After that building we headed down along the klong (stinky canal of rubbish and sewage) basically stalking a woman. When we finally caught up to her, she actually stopped and waited for us, she was really excited about my incomprehensible gibberish I pass for Urdu and talked with us at length. She indicated three more streets where Pakistani families are living, so we headed off in their direction. We found another building where we were again invited in, we sat on the floor with them and chatted for nearly an hour and were filled once again to the brim with orange soda... yay! While we were there the man we had met at first appeared and we perused his Urdu brochure, since we had run out of literature. The next door invited us in again and by the time we got out of there it was already 6pm. We headed home with three more streets untouched.
We have been going every Wednesday afternoon and have found more buildings filled with Asylum seekers. At one building the Patriarch was talking to Brian and we looked up to see a myriad of tiny faces peering over the railings of four floors above us. The longer we stayed the braver they got and by the time we left, we were surrounded by little kids, who speak a fair bit of English and some older girls I had preached to earlier. We promised to return and as we looked back all four floors of the building were filled with little waving hands and smiling faces. This week we went back armed with YPA and coloring pages about Abraham. Alanna gave them coloring pencils and their little hearts were overjoyed. They kept showing us the pictures as they colored them in and held them all up proudly to show us their fine work. We can't wait to go back next week!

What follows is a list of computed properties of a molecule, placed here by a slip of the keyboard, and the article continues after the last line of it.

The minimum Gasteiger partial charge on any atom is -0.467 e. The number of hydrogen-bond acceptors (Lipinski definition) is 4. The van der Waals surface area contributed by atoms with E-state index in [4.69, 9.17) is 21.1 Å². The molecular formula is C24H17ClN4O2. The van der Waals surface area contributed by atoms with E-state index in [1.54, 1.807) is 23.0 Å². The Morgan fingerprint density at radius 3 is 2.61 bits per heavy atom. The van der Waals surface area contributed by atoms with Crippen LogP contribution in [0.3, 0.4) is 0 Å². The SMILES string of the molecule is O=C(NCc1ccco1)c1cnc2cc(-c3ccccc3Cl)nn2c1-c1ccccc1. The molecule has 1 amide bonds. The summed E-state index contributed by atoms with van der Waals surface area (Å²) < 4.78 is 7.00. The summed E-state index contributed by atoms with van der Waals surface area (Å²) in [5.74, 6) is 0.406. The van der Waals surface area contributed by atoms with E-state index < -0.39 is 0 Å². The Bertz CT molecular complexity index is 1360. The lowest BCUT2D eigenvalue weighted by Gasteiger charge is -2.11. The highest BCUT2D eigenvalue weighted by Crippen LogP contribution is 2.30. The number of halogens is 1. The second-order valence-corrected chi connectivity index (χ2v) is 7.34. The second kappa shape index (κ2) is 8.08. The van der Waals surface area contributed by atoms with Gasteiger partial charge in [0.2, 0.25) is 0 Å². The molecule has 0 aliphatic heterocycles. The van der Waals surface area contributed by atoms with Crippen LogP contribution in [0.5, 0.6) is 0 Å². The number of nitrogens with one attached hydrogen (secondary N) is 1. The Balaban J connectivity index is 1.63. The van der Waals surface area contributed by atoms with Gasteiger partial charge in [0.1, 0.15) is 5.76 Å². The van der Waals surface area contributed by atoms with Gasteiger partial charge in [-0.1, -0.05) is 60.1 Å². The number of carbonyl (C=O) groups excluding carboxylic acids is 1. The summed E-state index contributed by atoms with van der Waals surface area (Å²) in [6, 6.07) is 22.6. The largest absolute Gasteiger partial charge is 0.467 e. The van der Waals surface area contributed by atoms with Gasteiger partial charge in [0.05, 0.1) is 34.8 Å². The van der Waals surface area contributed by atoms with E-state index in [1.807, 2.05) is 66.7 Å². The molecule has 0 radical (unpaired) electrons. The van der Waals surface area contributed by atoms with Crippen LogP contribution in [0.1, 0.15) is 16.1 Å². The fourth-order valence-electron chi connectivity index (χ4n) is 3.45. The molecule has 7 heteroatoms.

We are so glad to have Alanna and Terry back, they have been such a source of encouragement for us. One day they took us to the prison to preach. This involves taking a bus 30 minutes to the boat stop- then an hour boat ride up the river to Nonthonburi. While Terry did a man's study on the inside, we scouted the area for Hindi. Then the following week we headed to the immigration prision where all the undocumented go until their situation can be sorted. The Tamil man had us take food to his son, who has been there two years, with little hope of redress.